Anybody who knows anything about the traps that await the unwary on Wall Street knows that to avoid disaster, you should follow these three rules. Don't do big home repair jobs when the hardware stores are closed. Don't spit into the wind. And never, never, never become Meshulam Riklis's junior partner.

There may be exceptions to rules one and two. But rule three is ironclad.

Most of the people who recognize Riklis's name know him from the gossip pages, where he is portrayed as the somewhat indulgent, elderly husband of Pia Zadora, the Hollywood personality. But to investors, Riklis is a much less benign figure. Ask some of the people who have owned stock or bonds in a Riklis company and ended up owning paper that has dropped sharply in value.

Now, Riklis, who at the age of 66 has been playing takeover games for more than three decades, is at it again. This time, he's trying to take control of American Real Estate Partners L.P., a big master limited partnership whose units trade on the New York Stock Exchange. AREP, as it's known, is run by the now-bankrupt Integrated Resources, which is trying to raise money to help pay its creditors by selling the company that controls AREP.

Why am I reasonably sure that Riklis is up to mischief here? Because he's offering a price that isn't rational unless he plans to change AREP to his advantage -- and to everyone else's disadvantage.

Let me explain a little. AREP is the successor to 13 limited partnerships peddled by Integrated Resources Inc. that actually turned out to have real value. The partnerships owned more than 300 properties leased out to tenants, including such blue chips as K mart Corp. and Duke Power Co. In 1987, Integrated convinced the limited partners to swap their units for units in AREP. As a master limited partnership, AREP has partnership units that trade on the NYSE like stocks, so they can be easily bought and sold. The other big sweetener was that Integrated promised the units would pay $2 a year, which they have done.

Integrated, in its typical fashion, took about 1.25 million units when the partnerships were transformed into American Real Estate Partners. That was in payment of future fees. Integrated also owns AREP's general partner, which controls the partnership and owns 1.99 percent of it. It's virtually impossible to dislodge the general partner, thanks to some cute provisions Integrated stuck into AREP's charter.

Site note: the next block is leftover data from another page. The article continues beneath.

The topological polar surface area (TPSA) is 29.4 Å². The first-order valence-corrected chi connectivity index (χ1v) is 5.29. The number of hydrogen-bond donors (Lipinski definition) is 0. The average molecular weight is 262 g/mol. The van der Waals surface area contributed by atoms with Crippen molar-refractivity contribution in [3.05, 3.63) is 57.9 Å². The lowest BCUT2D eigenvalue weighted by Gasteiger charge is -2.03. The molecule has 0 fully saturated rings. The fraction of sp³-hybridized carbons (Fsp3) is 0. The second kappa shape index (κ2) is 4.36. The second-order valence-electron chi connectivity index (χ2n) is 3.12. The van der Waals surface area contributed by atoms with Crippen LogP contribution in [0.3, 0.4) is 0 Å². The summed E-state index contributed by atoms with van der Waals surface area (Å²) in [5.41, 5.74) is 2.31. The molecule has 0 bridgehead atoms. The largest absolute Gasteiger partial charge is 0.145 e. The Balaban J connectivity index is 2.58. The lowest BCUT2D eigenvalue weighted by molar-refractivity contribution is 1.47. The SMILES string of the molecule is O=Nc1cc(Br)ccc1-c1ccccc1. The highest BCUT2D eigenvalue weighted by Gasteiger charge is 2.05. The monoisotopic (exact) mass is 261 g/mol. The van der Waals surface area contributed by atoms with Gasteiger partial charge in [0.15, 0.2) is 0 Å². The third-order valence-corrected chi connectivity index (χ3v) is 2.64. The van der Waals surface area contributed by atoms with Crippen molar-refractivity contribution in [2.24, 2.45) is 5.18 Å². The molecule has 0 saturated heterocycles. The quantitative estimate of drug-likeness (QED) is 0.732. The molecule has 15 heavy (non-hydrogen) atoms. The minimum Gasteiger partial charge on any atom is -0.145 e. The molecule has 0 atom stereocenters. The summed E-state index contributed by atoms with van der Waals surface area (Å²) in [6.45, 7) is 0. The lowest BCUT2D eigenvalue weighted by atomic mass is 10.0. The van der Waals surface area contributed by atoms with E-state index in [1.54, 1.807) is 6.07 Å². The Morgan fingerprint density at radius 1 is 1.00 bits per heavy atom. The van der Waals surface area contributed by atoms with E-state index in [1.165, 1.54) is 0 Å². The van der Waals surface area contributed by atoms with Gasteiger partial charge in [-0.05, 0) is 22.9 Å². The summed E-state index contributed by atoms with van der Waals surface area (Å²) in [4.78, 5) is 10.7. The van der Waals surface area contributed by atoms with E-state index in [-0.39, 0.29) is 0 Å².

The units Integrated owns produce about $2.5 million of distributions a year, and the general partnership interest produces about $600,000. How much would you pay for that $3.1 million a year, given that it has little chance of increasing? Not much over $30 million. But Riklis is offering $40 million. That's almost $10 million more than the high bid, submitted by former AREP Chairman Richard Ader, at an auction that Integrated ran a few months ago.

Why is Riklis offering so much money? What do you think?

AREP's charter allows the general partner to do deals with affiliates. That was fine when Ader ran the show, but it's a whole different thing if Riklis runs it. Riklis's proposed deal with Integrated has loopholes big enough to siphon millions of dollars through -- and AREP's assets are worth $250 million more than its debts. Starting in 1992, by my reading of the documents, Riklis could eliminate AREP's $2 distribution or sell his own assets to AREP at fancy prices.

Fearing a Riklis raid, money managers Glen Bigelow of New York and Charles Jones of Shrewsbury, N.J., whose clients own AREP units, are circling the wagons and reaching for their guns. In other words, they have sued everyone in sight, and they are even trying to figure out a way for AREP's holders to buy out Integrated themselves. Which is how I came to hear about this deal.

Bigelow, especially, is vehement on the subject of Riklis. He recalls that in 1968, when he was a student at Harvard Business School, Riklis told the school's finance club that when he was a stockbroker, he would call people at random and say that a particular stock would rise in price and then call other people to say it would fall. Thus, at the end of the day, Riklis had some potential clients who thought he was a genius. "I realized that this was a man who would say anything or do anything to get his hands on your money, and would then do whatever he wanted with it," says Bigelow.

I don't know Riklis's side of this, because he wouldn't talk to me. Neither would Integrated Chairman Stephen Weinroth, who used to handle both the Integrated and Riklis accounts during his days as an investment banker at Drexel Burnham Lambert.

Normally, the bankruptcy court would have let this deal sail through because Riklis was offering the highest price for an Integrated asset. But U.S. Bankruptcy Judge Howard Buschman III is obviously trying to do what's right, instead of blindly approving the deal. He has appointed a special representative, New York University Law School professor Karen Gross, to tell him whether limited partners in Integrated's partnerships have any rights in the bankruptcy proceedings. A hearing is set for September.

Had AREP's buyer been someone with a better reputation, Bigelow and Jones would probably not have sued and the deal would have gone through. But this time, Riklis's reputation has hurt him, and it might actually cost him the deal. Which proves that sometimes, a bad reputation is bad business.

Allan Sloan is a columnist for Newsday in New York.